Since the conquest of Jerusalem by Pompey, b.c. 63 (the year made memorable by the consulship of Cicero. the conspiracy of Catiline, and the birth of Caesar Augustus), the Jews had been subject to the heathen Romans, who heartlessly governed them by the Idumean Herod and his sons, and afterward by procurators. Under this hated yoke, their Messianic hopes were powerfully raised but carnally distorted. They longed chiefly for a political deliverer, who should restore the temporal dominion of David on a still more grand scale, and they were offended with the servant form of Jesus and with his spiritual kingdom. Their morals were outwardly far better than those of the heathen, but they concealed great corruption under the garb of strict obedience to their law. They are pictured in the New Testament as a stiff-necked, ungrateful, and impenitent race, the seed of the serpent, a generation of vipers. Their own priest and historian, Josephus, who generally endeavored to present his countrymen to the Greeks and Romans in the most favorable light, describes them as at that time a debased and wicked people, well deserving their fearful punishment in the destruction of Jerusalem.
As to religion, the Jews, especially after the Babylonish captivity, adhered most tenaciously to the letter of the law and to their traditions and ceremonies, but without knowing the spirit and power of the Scriptures. Moreover, they cherished a bigoted horror of the heathen and were therefore despised and hated by them as misanthropic. However, by their judgment, industry, and tact, they were able to gain wealth and consideration in all the larger cities of the Roman empire.
After the Maccabees (B.C. 150) time, they fell into three mutually hostile sects or parties, which respectively represent the three tendencies of formalism, skepticism, and mysticism, all indicating the approaching dissolution of the old religion and the dawn of the new. We may compare them to the three prevailing schools of Greek philosophy — the Stoic, the Epicurean, and the Platonic, and also to the three sects of Mohammedanism — the Sunnis, who are traditionalists, the Sheas, who adhere to the Koran, and the Sufis or mystics, who seek true religion in “internal divine sensation.”
- The Pharisees, the “separate,” were, so to speak, the Jewish Stoics. They represented the traditional orthodoxy and stiff formalism, the legal self-righteousness, and the fanatical bigotry of Judaism. They had the most influence with the people and the women and controlled the public worship. They confounded piety with theoretical orthodoxy. They overloaded the Holy Scriptures with the traditions of the elders so as to make the Scriptures “of none effect.” They analyzed the Mosaic law to death and substituted a labyrinth of casuistry for a living code. “They laid heavy burdens and grievous to be borne on men’s shoulders,” and yet they themselves would “not move them with their fingers.” In the New Testament they bear particularly the reproach of hypocrisy; with, of course, illustrious exceptions, like Nicodemus, Gamaliel, and his disciple, Paul.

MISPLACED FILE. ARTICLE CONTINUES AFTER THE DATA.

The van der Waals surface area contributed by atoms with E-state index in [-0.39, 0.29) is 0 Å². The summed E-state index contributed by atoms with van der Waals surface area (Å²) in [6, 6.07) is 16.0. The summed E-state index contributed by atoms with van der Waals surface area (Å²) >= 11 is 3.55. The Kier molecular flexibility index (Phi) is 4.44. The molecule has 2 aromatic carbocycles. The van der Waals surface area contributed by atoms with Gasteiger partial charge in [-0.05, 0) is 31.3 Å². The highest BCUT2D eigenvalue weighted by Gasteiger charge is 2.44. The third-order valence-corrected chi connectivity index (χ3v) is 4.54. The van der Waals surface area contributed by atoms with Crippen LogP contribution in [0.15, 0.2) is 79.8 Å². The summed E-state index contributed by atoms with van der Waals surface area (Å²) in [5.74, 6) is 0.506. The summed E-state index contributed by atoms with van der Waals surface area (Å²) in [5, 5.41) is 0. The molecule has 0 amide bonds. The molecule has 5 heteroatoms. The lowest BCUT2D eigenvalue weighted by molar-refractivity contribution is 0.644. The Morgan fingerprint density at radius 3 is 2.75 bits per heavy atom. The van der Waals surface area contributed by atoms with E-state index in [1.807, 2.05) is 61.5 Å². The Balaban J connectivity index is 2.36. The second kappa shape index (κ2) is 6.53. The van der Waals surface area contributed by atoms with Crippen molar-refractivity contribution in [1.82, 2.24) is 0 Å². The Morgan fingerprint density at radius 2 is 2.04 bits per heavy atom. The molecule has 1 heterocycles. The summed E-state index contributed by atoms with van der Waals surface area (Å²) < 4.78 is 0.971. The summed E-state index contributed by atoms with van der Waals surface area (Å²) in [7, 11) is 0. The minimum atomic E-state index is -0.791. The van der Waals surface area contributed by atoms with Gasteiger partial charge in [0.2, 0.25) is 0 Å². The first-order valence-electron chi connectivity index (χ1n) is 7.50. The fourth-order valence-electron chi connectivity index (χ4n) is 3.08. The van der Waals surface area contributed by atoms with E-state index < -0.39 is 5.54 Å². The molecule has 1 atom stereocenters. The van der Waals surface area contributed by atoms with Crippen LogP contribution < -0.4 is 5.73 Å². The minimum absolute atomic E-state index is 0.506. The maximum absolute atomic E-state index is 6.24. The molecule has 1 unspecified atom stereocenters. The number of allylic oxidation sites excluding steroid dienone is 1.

- The less numerous Sadducees were skeptical, rationalistic, and worldly-minded, and held about the same position in Judaism as the Epicureans and the followers of the New Academy in Greek and Roman heathendom. They accepted the written Scriptures (especially the Pentateuch), but rejected the oral traditions, denied the resurrection of the body and the immortality of the soul, the existence of angels and spirits, and the doctrine of an all-ruling providence. They numbered their followers among the rich and had for some time possession of the office of the high-priest. Caiaphas belonged to their party.
The difference between the Pharisees and Sadducees reappears among modern Jews, who are divided into the orthodox and the liberal or rationalistic parties.
- The Essenes (whom we know only from Philo and Josephus) were not a party, but a mystic and ascetic order or brotherhood, and lived mostly in monkish seclusion in villages and in the desert Engedi on the Dead Sea. They numbered about 4,000 members. With an arbitrary, allegorical interpretation of the Old Testament, they combined some foreign theosophic elements, which strongly resemble the tenets of the new Pythagorean and Platonic schools, but were probably derived (like the Gnostic and Manichaean theories) from eastern religions, especially from Parsism. They practiced communion of goods, wore white garments, rejected animal food, bloody sacrifices, oaths, slavery, and (with few exceptions) marriage, and lived in the utmost simplicity, hoping thereby to attain a higher degree of holiness. They were the forerunners of Christian monasticism.
The sect of the Essenes came seldom or never into contact with Christianity under the Apostles, except in the shape of a heresy at Colossae. But the Pharisees and Sadducees, particularly the former, meet us everywhere in the Gospels as bitter enemies of Jesus, and hostile as they are to each other, unite in condemning him to that death of the cross, which ended in the glorious resurrection, and became the foundation of spiritual life to believing Gentiles as well as Jews.